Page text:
I hope you're correct. Unfortunately I suspect that as the Gov has got all printy printy with the money supply the asset bubble ,sorry, housing market and will keep rising.
46
20/01/2021 18:31:36 105 21
bbc
There are 800000 empty offices in London that nobody is going to use any more. Could they be converted into houses and sold at an affordable price to people who would appreciate them?
54
20/01/2021 18:33:24 34 59
bbc
No - the cost of conversion would be too high
107
20/01/2021 18:54:38 8 17
bbc
Come on, do you really think the pandemic is the end of City life or offices in the UK. People will flood back soon enough and the thousands of jobs and businesses which rely on the office workers can thrive once more. There will be those who want to stay home and save on childcare costs and watch many box sets with a laptop next to them but businesses will soon blink and get them back in.
184
Bob
20/01/2021 19:17:43 0 3
bbc
The outrage at the likes of Terminus House seems to have passed you by.
219
20/01/2021 19:42:49 1 1
bbc
what about infrastructure like schools and supermarkets? We have a converted office block nearby and most of the apartments are empty and have been since completion about 4 years ago. But seen better uptake converting them to student accomdation
353
20/01/2021 20:47:53 1 0
bbc
Right next to Pret and Costa too!
439
20/01/2021 21:27:04 0 0
bbc
Maybe but what do property developers call AFFORDABLE, not our affordable that's for sure.
535
20/01/2021 22:20:36 0 0
bbc
Much easier and more common sense to convert the pubs that have gone out of business
572
20/01/2021 22:59:37 0 0
bbc
Who would afford to move into them...not those needing housing but unable to afford, just the rich who fancy a London pad
611
20/01/2021 23:32:02 0 0
bbc
Then there's the cladding for insulation don't forget!
47
20/01/2021 18:31:37 4 11
bbc
Existing mortgage holders struggled to pay mortgages despite low rates because of massive borrowing. Even bigger loans isn't going to help this. Were need more quality rentable public housing and less sigma attached to renting. It's very common in the EU.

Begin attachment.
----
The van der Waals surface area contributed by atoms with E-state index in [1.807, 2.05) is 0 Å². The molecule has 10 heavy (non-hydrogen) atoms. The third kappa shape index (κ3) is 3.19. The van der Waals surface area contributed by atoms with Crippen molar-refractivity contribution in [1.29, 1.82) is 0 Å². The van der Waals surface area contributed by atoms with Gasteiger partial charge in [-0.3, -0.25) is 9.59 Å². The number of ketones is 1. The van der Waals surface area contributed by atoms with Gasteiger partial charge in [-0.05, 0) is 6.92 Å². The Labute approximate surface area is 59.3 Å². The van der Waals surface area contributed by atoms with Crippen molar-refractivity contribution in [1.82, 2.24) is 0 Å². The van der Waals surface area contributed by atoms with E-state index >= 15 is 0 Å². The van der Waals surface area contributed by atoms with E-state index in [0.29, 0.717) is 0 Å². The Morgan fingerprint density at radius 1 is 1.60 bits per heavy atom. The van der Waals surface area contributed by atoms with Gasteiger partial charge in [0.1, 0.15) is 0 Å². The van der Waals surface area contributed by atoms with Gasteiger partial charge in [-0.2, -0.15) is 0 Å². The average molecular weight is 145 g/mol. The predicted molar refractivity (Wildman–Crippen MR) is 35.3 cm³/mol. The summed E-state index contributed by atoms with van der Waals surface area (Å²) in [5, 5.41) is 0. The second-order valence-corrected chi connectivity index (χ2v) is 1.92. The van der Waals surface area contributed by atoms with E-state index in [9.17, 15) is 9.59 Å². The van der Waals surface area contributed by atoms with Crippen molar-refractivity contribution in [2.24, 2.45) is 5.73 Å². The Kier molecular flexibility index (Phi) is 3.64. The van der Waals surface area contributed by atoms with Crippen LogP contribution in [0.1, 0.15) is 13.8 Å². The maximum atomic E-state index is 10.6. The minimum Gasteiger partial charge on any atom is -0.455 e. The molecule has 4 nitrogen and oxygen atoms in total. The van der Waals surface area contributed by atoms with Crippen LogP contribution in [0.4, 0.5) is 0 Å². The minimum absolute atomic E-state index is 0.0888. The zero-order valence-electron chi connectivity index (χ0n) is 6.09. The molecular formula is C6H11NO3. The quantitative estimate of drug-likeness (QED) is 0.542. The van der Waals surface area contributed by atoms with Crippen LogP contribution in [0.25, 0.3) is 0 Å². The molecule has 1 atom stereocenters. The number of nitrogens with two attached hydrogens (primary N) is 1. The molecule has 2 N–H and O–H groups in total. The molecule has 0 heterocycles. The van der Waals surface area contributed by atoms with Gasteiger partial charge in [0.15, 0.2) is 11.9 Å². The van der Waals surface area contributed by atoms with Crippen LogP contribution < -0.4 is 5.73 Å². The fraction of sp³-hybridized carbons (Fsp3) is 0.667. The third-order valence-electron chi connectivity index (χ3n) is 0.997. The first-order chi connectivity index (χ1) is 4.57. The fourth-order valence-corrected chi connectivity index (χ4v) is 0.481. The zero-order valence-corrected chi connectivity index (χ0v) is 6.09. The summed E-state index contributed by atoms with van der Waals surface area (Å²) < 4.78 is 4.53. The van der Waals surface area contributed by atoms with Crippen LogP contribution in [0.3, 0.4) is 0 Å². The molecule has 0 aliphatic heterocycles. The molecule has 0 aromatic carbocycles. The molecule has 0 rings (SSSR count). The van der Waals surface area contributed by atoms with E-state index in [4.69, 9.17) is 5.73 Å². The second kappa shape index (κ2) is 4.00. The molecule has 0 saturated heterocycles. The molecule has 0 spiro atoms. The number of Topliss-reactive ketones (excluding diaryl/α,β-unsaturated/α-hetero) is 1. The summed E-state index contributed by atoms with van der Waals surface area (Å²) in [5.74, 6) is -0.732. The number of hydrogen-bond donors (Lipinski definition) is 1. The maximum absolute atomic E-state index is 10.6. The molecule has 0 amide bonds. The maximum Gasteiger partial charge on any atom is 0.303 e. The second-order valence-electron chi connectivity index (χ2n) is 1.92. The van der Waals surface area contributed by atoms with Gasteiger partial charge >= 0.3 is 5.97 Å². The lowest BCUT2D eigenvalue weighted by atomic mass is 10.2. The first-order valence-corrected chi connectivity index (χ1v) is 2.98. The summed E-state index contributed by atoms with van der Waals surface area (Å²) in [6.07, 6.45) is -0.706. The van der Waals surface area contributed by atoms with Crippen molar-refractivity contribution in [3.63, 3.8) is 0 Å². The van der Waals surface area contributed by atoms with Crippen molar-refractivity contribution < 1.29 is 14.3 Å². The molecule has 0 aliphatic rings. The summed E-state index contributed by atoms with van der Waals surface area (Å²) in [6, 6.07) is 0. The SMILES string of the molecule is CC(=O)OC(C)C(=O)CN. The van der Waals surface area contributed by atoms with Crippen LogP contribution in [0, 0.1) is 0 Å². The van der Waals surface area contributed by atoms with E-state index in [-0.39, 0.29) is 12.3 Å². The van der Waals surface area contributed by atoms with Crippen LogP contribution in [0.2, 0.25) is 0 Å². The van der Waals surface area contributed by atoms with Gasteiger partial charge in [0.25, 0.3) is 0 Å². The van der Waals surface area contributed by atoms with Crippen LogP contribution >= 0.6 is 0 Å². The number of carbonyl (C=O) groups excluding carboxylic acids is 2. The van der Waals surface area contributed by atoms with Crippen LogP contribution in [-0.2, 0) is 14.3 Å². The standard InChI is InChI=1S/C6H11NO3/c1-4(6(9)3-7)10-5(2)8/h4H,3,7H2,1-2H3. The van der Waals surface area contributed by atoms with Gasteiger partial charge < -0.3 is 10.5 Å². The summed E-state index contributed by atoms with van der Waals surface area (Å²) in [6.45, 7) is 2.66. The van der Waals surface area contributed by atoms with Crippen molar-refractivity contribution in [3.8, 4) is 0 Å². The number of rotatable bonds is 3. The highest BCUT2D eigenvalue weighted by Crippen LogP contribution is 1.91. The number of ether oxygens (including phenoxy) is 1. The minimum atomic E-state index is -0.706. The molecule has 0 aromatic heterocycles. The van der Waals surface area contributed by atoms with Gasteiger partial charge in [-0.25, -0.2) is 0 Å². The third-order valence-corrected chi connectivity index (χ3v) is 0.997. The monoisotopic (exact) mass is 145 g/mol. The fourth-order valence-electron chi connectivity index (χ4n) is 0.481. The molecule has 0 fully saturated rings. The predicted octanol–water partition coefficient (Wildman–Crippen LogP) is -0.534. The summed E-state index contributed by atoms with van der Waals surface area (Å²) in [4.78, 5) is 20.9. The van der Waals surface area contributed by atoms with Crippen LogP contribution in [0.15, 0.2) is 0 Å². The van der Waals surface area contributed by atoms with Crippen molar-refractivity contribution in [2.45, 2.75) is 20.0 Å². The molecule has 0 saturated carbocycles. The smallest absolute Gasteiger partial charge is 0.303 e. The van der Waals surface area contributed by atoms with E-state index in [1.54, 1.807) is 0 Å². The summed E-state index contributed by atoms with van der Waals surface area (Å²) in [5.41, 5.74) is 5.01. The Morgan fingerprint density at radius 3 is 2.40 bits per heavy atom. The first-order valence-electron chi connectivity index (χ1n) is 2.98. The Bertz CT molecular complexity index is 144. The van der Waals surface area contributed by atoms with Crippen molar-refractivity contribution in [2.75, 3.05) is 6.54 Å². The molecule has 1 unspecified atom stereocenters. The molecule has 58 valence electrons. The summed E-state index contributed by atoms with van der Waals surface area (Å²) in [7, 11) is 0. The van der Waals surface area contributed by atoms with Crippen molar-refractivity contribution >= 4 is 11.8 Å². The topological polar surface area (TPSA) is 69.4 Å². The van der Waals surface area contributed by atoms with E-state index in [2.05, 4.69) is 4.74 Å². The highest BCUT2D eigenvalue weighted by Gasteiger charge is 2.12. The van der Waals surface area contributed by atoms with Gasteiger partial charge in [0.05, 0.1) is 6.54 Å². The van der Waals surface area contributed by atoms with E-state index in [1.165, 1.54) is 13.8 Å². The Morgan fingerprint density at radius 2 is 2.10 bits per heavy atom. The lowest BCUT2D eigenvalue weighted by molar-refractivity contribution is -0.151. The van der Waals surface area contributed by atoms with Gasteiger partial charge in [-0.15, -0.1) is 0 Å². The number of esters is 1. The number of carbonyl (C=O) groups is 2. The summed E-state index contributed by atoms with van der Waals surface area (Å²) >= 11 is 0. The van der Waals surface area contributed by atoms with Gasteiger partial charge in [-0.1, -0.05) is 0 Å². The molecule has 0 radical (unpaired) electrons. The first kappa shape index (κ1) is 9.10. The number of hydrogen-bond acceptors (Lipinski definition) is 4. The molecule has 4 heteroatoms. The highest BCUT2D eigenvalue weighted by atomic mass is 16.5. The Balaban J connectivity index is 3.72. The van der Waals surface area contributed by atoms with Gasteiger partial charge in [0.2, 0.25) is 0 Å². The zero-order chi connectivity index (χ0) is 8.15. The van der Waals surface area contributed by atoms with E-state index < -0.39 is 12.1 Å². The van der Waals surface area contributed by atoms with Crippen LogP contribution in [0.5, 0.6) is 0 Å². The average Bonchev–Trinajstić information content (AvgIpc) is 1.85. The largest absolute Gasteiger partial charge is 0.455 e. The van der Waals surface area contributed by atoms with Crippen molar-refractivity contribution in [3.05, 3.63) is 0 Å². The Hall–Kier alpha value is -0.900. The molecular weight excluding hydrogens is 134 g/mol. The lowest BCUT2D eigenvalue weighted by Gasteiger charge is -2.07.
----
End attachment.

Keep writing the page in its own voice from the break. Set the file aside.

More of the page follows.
EU, remember that place ? Before you had massive debts, and shortages.
77
20/01/2021 18:42:43 0 1
bbc
Who’s struggling to pay exactly? The payment holiday gave people an opportunity to save a few ££ and they took it.
Not a great thing for them to do but I doubt many people are actually ‘struggling’ to of their mortgage at the moment.
78
20/01/2021 18:43:34 0 1
bbc
What a strange comment. Doesn’t make sense either but hey ho, I’m so pleased we’ve left the unelected burocrats at the EU. I’m pretty sure debt levels in 2008 were higher than they are now.
110
Bob
20/01/2021 18:57:53 1 0
bbc
This isn't about bigger loans, though.

Lending criteria and salary multipliers are unchanged. All that changes is the risk banks are prepared to take on.

If you walk in to a bank they'll lend you 4-5x your salary. You can take out a 10% product or a 40% product. Your loan amount doesn't change. Only your purchasing power and deposit required.
23
20/01/2021 18:24:08 99 6
bbc
Is that an example of an affordable house in the picture :)
48
20/01/2021 18:31:41 28 3
bbc
Thanks for the chuckle
49
20/01/2021 18:31:42 18 5
bbc
Time to watch The Big Short again!
56
20/01/2021 18:34:07 9 0
bbc
There will be a remake, The Biggest Ever Short
72
20/01/2021 18:40:41 3 7
bbc
If you’re going to short something make it the Euro currency. More exits to come in the next 12 months.
297
20/01/2021 20:21:53 3 0
bbc